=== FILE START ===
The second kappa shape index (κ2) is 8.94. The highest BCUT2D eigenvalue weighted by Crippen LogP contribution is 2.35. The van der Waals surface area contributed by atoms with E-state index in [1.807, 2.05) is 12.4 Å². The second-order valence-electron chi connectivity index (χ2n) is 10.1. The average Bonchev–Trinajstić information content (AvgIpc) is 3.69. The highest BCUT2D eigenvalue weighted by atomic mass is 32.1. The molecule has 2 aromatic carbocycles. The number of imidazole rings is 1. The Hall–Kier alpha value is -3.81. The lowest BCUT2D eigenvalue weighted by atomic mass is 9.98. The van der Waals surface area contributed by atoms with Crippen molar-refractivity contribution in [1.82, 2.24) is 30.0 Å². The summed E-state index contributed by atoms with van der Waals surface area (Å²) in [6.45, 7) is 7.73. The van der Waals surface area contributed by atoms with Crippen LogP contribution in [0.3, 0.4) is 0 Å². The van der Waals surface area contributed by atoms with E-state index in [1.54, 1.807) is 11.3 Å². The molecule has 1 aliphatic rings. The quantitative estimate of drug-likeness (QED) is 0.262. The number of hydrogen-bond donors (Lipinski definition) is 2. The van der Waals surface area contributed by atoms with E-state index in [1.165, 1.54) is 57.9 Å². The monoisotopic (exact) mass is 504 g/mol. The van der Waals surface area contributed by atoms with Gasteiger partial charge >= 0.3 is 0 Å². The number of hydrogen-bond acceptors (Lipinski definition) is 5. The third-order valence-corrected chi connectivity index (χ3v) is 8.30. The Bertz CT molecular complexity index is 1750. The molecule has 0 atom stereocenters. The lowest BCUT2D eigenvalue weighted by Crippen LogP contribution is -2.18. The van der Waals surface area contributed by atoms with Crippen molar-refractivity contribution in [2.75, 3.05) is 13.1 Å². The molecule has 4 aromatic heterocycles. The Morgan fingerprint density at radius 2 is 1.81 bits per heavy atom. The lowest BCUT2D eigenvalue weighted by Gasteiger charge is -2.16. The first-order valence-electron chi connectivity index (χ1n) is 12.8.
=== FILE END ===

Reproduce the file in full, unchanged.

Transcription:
The second kappa shape index (κ2) is 8.94. The highest BCUT2D eigenvalue weighted by Crippen LogP contribution is 2.35. The van der Waals surface area contributed by atoms with E-state index in [1.807, 2.05) is 12.4 Å². The second-order valence-electron chi connectivity index (χ2n) is 10.1. The average Bonchev–Trinajstić information content (AvgIpc) is 3.69. The highest BCUT2D eigenvalue weighted by atomic mass is 32.1. The molecule has 2 aromatic carbocycles. The number of imidazole rings is 1. The Hall–Kier alpha value is -3.81. The lowest BCUT2D eigenvalue weighted by atomic mass is 9.98. The van der Waals surface area contributed by atoms with Crippen molar-refractivity contribution in [1.82, 2.24) is 30.0 Å². The summed E-state index contributed by atoms with van der Waals surface area (Å²) in [6.45, 7) is 7.73. The van der Waals surface area contributed by atoms with Crippen LogP contribution in [0.3, 0.4) is 0 Å². The van der Waals surface area contributed by atoms with E-state index in [1.54, 1.807) is 11.3 Å². The molecule has 1 aliphatic rings. The quantitative estimate of drug-likeness (QED) is 0.262. The number of hydrogen-bond donors (Lipinski definition) is 2. The van der Waals surface area contributed by atoms with E-state index in [1.165, 1.54) is 57.9 Å². The monoisotopic (exact) mass is 504 g/mol. The van der Waals surface area contributed by atoms with Gasteiger partial charge >= 0.3 is 0 Å². The number of hydrogen-bond acceptors (Lipinski definition) is 5. The third-order valence-corrected chi connectivity index (χ3v) is 8.30. The Bertz CT molecular complexity index is 1750. The molecule has 0 atom stereocenters. The lowest BCUT2D eigenvalue weighted by Crippen LogP contribution is -2.18. The van der Waals surface area contributed by atoms with Crippen molar-refractivity contribution in [2.75, 3.05) is 13.1 Å². The molecule has 4 aromatic heterocycles. The Morgan fingerprint density at radius 2 is 1.81 bits per heavy atom. The lowest BCUT2D eigenvalue weighted by Gasteiger charge is -2.16. The first-order valence-electron chi connectivity index (χ1n) is 12.8.